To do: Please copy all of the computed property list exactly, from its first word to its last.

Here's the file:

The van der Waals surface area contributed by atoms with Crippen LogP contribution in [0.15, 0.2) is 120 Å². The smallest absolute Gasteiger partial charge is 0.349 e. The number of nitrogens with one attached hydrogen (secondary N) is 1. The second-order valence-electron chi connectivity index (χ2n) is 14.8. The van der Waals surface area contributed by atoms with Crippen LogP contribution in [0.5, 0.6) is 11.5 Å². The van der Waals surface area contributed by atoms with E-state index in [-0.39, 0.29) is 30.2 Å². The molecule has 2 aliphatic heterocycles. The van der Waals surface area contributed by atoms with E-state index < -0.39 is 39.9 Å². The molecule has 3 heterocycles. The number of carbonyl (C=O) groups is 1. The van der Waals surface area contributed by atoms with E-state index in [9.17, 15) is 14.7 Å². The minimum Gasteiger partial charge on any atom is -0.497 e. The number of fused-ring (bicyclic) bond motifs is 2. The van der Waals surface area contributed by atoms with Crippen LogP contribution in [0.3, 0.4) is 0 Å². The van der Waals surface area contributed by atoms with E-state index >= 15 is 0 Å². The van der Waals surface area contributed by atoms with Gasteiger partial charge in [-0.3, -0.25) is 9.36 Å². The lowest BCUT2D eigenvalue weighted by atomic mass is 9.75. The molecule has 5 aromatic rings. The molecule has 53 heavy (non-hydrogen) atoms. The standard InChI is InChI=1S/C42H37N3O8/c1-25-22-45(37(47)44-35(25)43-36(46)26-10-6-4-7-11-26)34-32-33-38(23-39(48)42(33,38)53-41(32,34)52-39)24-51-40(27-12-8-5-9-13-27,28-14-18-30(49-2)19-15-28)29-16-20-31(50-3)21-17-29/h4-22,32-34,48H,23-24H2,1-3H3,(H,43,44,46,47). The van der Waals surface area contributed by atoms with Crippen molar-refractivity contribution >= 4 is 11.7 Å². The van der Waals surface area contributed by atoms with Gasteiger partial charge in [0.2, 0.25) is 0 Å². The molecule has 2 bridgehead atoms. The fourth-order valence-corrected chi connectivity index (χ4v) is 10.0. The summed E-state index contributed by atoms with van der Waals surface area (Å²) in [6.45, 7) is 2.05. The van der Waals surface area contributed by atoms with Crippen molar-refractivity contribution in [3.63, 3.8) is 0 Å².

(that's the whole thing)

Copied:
The van der Waals surface area contributed by atoms with Crippen LogP contribution in [0.15, 0.2) is 120 Å². The smallest absolute Gasteiger partial charge is 0.349 e. The number of nitrogens with one attached hydrogen (secondary N) is 1. The second-order valence-electron chi connectivity index (χ2n) is 14.8. The van der Waals surface area contributed by atoms with Crippen LogP contribution in [0.5, 0.6) is 11.5 Å². The van der Waals surface area contributed by atoms with E-state index in [-0.39, 0.29) is 30.2 Å². The molecule has 2 aliphatic heterocycles. The van der Waals surface area contributed by atoms with E-state index < -0.39 is 39.9 Å². The molecule has 3 heterocycles. The number of carbonyl (C=O) groups is 1. The van der Waals surface area contributed by atoms with E-state index in [9.17, 15) is 14.7 Å². The minimum Gasteiger partial charge on any atom is -0.497 e. The number of fused-ring (bicyclic) bond motifs is 2. The van der Waals surface area contributed by atoms with Crippen LogP contribution in [0.3, 0.4) is 0 Å². The van der Waals surface area contributed by atoms with E-state index >= 15 is 0 Å². The van der Waals surface area contributed by atoms with Gasteiger partial charge in [-0.3, -0.25) is 9.36 Å². The lowest BCUT2D eigenvalue weighted by atomic mass is 9.75. The molecule has 5 aromatic rings. The molecule has 53 heavy (non-hydrogen) atoms. The standard InChI is InChI=1S/C42H37N3O8/c1-25-22-45(37(47)44-35(25)43-36(46)26-10-6-4-7-11-26)34-32-33-38(23-39(48)42(33,38)53-41(32,34)52-39)24-51-40(27-12-8-5-9-13-27,28-14-18-30(49-2)19-15-28)29-16-20-31(50-3)21-17-29/h4-22,32-34,48H,23-24H2,1-3H3,(H,43,44,46,47). The van der Waals surface area contributed by atoms with Crippen molar-refractivity contribution >= 4 is 11.7 Å². The van der Waals surface area contributed by atoms with Gasteiger partial charge in [0.2, 0.25) is 0 Å². The molecule has 2 bridgehead atoms. The fourth-order valence-corrected chi connectivity index (χ4v) is 10.0. The summed E-state index contributed by atoms with van der Waals surface area (Å²) in [6.45, 7) is 2.05. The van der Waals surface area contributed by atoms with Crippen molar-refractivity contribution in [3.63, 3.8) is 0 Å².